The American Farm Bureau Federation and other agricultural organizations are asking a Texas court to block enforcement of the Obama-era “waters of the U.S.” rule in the 26 states where courts have not already stayed its implementation.
A federal judge ruled that the EPA and Army Corps of Engineers improperly suspended the Obama-era “waters of the U.S. rule,” allowing it to take effect in 26 states where it has not been blocked by court order.
Andrew Wheeler, newly appointed acting administrator of the EPA, said when President Donald Trump asked him to take over from the now-departed Scott Pruitt, he told Wheeler to do three things: “Clean the air, clean the water, and provide regulatory relief.”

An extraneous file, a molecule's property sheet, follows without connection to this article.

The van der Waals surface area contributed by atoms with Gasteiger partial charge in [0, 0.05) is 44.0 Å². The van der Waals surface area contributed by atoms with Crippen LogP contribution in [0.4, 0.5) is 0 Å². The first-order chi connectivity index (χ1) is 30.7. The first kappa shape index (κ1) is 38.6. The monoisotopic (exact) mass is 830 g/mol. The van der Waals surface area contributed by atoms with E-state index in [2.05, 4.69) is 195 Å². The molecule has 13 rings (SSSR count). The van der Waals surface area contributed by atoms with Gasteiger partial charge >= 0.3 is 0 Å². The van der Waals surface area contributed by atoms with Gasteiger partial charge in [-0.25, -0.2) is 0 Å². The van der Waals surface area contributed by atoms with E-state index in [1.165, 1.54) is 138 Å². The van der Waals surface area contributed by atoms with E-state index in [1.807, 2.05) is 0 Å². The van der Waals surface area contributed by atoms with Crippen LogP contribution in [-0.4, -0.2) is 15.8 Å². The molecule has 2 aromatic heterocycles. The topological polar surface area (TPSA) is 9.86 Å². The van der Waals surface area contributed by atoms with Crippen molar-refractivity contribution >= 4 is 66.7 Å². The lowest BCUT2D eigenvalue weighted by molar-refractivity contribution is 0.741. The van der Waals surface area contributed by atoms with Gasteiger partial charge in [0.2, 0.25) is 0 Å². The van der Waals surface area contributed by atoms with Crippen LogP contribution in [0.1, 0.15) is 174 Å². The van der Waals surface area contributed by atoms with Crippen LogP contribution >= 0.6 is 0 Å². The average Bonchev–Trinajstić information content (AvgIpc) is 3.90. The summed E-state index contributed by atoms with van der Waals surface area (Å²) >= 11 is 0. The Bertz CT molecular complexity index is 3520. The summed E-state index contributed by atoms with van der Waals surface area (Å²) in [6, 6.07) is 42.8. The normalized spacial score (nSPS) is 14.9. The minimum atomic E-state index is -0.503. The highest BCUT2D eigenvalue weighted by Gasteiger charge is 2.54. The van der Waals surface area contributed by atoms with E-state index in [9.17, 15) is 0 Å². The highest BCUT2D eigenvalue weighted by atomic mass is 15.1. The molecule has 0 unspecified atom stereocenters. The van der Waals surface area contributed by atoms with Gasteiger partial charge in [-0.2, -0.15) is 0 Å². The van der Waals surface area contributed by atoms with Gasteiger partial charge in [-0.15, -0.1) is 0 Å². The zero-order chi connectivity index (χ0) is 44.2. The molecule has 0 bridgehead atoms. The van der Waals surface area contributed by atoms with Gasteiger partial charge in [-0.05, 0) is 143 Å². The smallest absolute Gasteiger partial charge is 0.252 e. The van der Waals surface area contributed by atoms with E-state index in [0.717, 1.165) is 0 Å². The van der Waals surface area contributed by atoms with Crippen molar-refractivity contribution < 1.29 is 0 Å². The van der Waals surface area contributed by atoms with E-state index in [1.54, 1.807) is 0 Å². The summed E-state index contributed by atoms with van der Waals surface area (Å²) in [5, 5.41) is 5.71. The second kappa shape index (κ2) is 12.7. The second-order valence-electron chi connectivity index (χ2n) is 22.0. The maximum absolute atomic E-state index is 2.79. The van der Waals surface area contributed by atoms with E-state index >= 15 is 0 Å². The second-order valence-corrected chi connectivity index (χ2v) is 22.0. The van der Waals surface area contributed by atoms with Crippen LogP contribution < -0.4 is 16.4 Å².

Justice Anthony Kennedy's departure from the Supreme Court will no doubt increase the output of one of Washington's main commodities: pundit speculation. But the long-term impacts of his resignation will not be known for some time.
The effort to craft a new rule defining "waters of the U.S." will take another step forward today when EPA and the Army Corps of Engineers send a new proposed rule to the Office of Management and Budget for review.
If the “waters of the United States” rule became law, it would “freeze up” the use of farmland as landowners try to determine “whether every minor drainage ditch, dry arroyo, and nearby puddle is covered by the Clean Water Act,” farm groups said in an amicus brief filed in federal court in North Dakota.